Injury to the skin, and the subsequent release of non-coding double-stranded RNA from necrotic keratinocytes, has been identified as an endogenous activator of Toll-like receptor 3 (TLR3). Since changes in keratinocyte growth and differentiation follow injury, we hypothesized that TLR3 might trigger some elements of the barrier repair program in keratinocytes. Double-stranded RNA was observed to induce TLR3-dependent increases in human keratinocyte mRNA abundance for ABCA12 (ATP-binding cassette, sub-family A, member 12), glucocerebrosidase, acid sphingomyelinase, and transglutaminase 1. Additionally, treatment with double-stranded RNA resulted in increases in sphingomyelin and morphologic changes including increased epidermal lipid staining by oil-red O and TLR3-dependent increases in lamellar bodies and keratohyalin granules. These observations show that double-stranded RNA can stimulate some events in keratinocytes that are important for skin barrier repair and maintenance.
doi:10.1038/jid.2013.39
PMCID: PMC3686920  PMID: 23353987
6.  Dermal adipocytes protect against invasive Staphylococcus aureus skin infection 
Science (New York, N.Y.)  2015;347(6217):67-71.
Adipocytes have been suggested to be immunologically active, but their role in host defense is unclear. We observed rapid proliferation of preadipocytes and expansion of the dermal fat layer after infection of the skin by Staphylococcus aureus. Impaired adipogenesis resulted in increased infection as seen in Zfp423nur12 mice or in mice given inhibitors of peroxisome proliferator–activated receptor γ. This host defense function was mediated through the production of cathelicidin antimicrobial peptide from adipocytes because cathelicidin expression was decreased by inhibition of adipogenesis, and adipocytes from Camp−/− mice lost the capacity to inhibit bacterial growth. Together, these findings show that the production of an antimicrobial peptide by adipocytes is an important element for protection against S. aureus infection of the skin.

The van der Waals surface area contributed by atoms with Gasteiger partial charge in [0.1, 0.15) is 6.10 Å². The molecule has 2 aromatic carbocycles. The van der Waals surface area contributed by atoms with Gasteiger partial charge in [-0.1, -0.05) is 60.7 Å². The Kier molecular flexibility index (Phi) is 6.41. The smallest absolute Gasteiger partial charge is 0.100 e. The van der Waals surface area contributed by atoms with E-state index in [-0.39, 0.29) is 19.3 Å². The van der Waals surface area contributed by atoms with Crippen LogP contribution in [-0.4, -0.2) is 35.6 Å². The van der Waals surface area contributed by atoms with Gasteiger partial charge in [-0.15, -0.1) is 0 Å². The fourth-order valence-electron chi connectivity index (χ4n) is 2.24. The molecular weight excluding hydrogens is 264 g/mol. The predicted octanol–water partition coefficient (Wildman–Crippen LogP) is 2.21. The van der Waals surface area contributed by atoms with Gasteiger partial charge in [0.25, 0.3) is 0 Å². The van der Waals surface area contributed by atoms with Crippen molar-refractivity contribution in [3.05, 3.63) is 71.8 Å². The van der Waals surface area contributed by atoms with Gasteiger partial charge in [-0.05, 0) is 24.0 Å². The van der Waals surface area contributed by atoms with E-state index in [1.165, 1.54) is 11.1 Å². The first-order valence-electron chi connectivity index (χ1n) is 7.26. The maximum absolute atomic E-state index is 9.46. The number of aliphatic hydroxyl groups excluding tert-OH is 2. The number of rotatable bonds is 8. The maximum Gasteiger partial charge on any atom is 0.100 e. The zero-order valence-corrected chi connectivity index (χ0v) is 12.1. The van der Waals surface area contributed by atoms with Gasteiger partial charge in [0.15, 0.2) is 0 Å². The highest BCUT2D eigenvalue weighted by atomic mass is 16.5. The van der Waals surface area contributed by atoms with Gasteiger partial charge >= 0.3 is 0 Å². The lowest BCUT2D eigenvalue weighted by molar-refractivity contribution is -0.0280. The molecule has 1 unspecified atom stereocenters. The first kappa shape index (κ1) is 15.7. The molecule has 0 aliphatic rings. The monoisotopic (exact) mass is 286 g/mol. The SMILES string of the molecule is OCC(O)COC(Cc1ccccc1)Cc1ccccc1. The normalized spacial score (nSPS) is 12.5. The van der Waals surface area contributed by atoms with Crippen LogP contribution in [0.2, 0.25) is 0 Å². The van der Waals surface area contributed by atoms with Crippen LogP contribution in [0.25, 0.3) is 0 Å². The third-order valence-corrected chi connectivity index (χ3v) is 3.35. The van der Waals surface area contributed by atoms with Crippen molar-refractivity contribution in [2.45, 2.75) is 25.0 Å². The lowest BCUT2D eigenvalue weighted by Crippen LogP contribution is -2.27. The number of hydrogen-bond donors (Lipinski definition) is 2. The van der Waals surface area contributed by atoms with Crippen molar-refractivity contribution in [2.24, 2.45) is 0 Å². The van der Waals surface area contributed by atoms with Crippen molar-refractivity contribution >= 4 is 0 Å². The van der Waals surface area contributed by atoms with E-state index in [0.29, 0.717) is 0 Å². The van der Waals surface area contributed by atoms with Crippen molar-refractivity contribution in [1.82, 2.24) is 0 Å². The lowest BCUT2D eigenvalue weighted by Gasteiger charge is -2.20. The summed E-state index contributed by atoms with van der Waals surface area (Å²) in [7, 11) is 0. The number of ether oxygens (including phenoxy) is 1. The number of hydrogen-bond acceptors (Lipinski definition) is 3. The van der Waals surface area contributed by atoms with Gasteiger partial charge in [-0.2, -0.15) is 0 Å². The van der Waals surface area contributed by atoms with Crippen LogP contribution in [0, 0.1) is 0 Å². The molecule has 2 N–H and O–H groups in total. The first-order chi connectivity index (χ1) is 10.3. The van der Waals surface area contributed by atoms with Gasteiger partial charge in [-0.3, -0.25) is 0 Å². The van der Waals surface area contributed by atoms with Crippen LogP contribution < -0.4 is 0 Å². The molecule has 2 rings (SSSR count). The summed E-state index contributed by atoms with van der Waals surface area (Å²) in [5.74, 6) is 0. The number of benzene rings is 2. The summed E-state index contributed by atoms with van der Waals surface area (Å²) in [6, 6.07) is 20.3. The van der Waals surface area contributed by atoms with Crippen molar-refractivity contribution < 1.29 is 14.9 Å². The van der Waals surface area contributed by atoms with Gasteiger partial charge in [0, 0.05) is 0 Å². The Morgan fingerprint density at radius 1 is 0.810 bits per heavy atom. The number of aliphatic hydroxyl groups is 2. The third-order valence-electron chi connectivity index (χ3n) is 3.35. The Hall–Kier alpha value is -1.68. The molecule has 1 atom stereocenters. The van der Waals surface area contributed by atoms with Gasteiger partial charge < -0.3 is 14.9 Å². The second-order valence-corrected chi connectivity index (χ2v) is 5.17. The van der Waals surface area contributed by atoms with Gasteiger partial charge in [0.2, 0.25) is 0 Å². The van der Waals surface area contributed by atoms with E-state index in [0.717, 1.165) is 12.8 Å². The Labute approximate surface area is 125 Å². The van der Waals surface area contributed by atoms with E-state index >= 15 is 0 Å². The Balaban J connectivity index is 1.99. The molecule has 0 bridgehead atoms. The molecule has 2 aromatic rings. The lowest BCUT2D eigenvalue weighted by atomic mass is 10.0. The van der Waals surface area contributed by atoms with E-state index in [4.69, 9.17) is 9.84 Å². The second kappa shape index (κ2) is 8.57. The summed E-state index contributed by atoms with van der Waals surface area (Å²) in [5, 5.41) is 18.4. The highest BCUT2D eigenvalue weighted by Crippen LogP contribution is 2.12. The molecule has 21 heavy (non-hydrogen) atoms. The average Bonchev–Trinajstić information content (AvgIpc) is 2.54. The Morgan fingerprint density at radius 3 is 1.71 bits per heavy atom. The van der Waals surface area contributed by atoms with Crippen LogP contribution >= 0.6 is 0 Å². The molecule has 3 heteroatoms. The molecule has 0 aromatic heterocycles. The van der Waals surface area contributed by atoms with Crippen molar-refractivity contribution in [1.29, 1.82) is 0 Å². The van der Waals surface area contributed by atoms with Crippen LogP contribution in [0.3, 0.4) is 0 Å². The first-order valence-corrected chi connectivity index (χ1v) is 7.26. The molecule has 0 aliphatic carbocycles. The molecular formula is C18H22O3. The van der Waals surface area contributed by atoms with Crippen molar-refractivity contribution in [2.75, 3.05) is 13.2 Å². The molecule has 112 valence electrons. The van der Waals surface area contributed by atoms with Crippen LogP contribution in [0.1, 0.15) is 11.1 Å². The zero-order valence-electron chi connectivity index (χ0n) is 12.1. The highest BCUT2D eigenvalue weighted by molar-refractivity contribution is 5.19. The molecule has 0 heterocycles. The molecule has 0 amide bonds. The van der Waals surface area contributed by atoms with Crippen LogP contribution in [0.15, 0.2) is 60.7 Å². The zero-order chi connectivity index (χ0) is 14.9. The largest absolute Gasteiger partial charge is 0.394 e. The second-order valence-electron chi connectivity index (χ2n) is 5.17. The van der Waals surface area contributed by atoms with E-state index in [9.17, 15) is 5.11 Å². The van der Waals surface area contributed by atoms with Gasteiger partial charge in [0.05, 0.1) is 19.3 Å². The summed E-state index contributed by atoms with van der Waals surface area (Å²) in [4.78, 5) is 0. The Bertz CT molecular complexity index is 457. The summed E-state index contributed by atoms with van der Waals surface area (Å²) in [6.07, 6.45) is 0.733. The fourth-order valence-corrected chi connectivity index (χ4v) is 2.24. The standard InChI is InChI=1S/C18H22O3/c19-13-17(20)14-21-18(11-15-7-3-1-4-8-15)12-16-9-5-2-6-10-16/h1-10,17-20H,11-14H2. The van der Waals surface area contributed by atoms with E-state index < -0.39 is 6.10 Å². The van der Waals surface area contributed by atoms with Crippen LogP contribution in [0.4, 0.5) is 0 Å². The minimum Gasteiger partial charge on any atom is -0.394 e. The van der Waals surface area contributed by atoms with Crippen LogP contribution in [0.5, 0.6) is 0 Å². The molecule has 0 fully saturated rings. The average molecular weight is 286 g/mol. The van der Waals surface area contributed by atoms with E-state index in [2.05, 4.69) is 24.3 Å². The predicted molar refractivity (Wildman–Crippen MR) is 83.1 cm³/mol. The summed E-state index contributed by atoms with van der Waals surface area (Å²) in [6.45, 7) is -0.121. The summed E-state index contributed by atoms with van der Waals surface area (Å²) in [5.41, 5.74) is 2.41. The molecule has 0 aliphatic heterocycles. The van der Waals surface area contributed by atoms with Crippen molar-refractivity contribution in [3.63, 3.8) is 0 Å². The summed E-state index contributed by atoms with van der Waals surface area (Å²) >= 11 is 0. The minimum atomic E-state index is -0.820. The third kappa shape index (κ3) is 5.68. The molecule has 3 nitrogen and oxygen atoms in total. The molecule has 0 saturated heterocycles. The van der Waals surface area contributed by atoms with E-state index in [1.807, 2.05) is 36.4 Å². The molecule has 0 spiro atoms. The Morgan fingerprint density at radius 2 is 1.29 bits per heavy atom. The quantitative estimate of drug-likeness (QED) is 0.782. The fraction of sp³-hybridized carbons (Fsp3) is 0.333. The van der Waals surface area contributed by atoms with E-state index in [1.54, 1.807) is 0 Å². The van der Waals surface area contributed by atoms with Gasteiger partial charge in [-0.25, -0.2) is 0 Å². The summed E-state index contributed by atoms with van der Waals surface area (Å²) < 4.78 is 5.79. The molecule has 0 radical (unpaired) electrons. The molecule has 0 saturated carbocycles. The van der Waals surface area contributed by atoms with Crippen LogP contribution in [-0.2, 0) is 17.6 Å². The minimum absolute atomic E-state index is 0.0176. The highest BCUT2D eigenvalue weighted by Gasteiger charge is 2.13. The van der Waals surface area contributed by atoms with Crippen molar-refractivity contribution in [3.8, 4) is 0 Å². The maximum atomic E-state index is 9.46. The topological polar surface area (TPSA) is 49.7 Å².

doi:10.1126/science.1260972
PMCID: PMC4318537  PMID: 25554785
7.  HSV-1 exploits the innate immune scavenger receptor MARCO to enhance epithelial adsorption and infection 
Nature communications  2013;4:1963.
HSV-1 is an important epithelial pathogen and has the potential for significant morbidity in humans. Here we demonstrate that a cell surface scavenger receptor, macrophage receptor with collagenous structure (MARCO), previously thought to enhance antiviral defense by enabling nucleic acid recognition, is usurped by HSV-1 and functions together with heparan sulfate proteoglycans to mediate adsorption to epithelial cells. Ligands of MARCO dramatically inhibit HSV-1 adsorption and infection of human keratinocytes and protect mice against infection. HSV-1 glycoprotein C (gC) closely co-localizes with MARCO at the cell surface, and gC binds directly to purified MARCO with high affinity. Increasing MARCO expression enhances HSV-1 infection while MARCO-/- mice have reduced susceptibility to infection by HSV-1. These findings demonstrate that HSV-1 binds to MARCO to enhance its capacity for disease, and suggests a new therapeutic target to alter pathogenicity of HSV-1 in skin infection.